“Our student son is angry. He thinks we’ve deprived him of his culture.” Published in The Guardian
We have lived in the UK for 15 years and have one child – a son who is bright, funny, kind and caring. We sent him to a school of academic acclaim, but he didn’t make use of the various opportunities, despite his father and me prodding him to do so. And while he is at university and doing well, he could have made it to one of the top five universities had he put in the effort. While that saddened us, we were happy that he settled in and was doing well.
As he grew up, we visited our families back home annually. He enjoyed those holidays. However, on return he didn’t bother to keep in touch with his cousins, however much I asked him to, or reminded him. Similarly, I attempted to teach him our mother tongue several times, but he was not interested.
University life has turned him into a mature, loving and caring young man – he helps me with household chores when he visits in the holidays, chats to me and appreciates what we have done for him as parents.
At the beginning of last year, I mentioned internships in the motherland, as he hadn’t managed to get one here (although he hadn’t tried very hard). He applied for and secured one. Off he went, a well-balanced, confident young man. He lived with my sister and did well; it helped him decide on his career path. He also bonded well with everyone in the family.
But my son noticed that the other cousins had a strong bond, a shared history and a language he didn’t speak, although he understood it well. He conveniently forgot all our attempts to teach him about our culture. He returned full of rage, all broken and shaken up. He raved and ranted at us, so we reminded him about our attempts to teach him our language etc. He grudgingly accepted this and declared he was going back after graduation to settle there. We gave him our full support (as usual) and he began to learn the language, with me as a teacher. Sessions have been very painful – a lot of it involved him spewing hateful words and accusations. He is back at university now, full of rage and anger against us.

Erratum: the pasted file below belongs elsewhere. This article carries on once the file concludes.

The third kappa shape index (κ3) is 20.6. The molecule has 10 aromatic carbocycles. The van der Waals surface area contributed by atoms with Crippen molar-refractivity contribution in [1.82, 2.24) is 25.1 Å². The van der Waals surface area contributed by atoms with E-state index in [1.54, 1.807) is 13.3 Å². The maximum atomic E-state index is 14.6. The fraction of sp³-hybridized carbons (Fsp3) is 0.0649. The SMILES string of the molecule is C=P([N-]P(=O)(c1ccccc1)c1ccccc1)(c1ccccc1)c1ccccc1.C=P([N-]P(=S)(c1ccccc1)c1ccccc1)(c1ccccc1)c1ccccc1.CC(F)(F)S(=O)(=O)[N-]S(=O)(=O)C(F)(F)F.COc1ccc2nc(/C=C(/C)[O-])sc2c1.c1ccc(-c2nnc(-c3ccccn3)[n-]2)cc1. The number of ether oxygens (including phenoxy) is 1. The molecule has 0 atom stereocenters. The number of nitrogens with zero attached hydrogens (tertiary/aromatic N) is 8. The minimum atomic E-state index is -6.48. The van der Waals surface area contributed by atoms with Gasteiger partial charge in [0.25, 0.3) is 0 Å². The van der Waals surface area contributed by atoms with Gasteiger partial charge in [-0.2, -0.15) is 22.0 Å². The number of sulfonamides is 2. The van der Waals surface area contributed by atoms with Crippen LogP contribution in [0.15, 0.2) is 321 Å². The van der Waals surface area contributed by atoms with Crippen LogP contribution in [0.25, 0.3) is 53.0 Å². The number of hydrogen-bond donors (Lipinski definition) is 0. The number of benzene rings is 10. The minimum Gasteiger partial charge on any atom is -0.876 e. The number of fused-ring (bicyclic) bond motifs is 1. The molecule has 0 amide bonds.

Anon, via email
It seems that your son is going through a rebellion of the sort usually seen in adolescence. Maybe it’s only now he dares to feel he can rebel.
I appreciate how much you love your son, but I found your longer letter suffocating (you asked me to cut out all identifying details regarding your country etc). You are confusing love and control. His life is not yours to lead. This relentless prodding and critiquing, while well meant, will be eroding his self-esteem, which is worth more than any degree from any university. He must sense that his real self cannot be trusted to do anything at all. No wonder he feels so wretched.
I contacted a psychologist, Dr Funke Baffour (bps.org.uk), who was also brought up across two cultures. She helped me to see how important study and education are to your culture, and how you equate education with “doing well” in life, even though there are many things in which a child can excel that can’t be marked in an exam.
Baffour says: “You’ve certainly put a lot into your son and you’ve done a good job, but you’re still trying to do everything for him. You really need to take a step back now. If your son makes decisions that are wrong for him, let him. What are you scared of if you lose control over him?”
The one real insight in your longer letter seemed to come from your husband. Baffour suggests that you try to take a back seat and let him deal mainly with your son for the moment, to take the heat out of the situation.
Let your son be himself. The right life – the one that will make him happy and fulfilled, and able to bend with what life throws at him – is the one he chooses, not the one you think is best. Think of it like gardening: a plant that grows in the right environment for the plant (not the gardener!) grows strong and resilient. One forced into the wrong spot will wither.
I don’t doubt that your son might benefit from counselling, but that will have to be his decision (in time, maybe something your husband could suggest). But I think you could do with counselling, too.
First published in the Guardian Family section.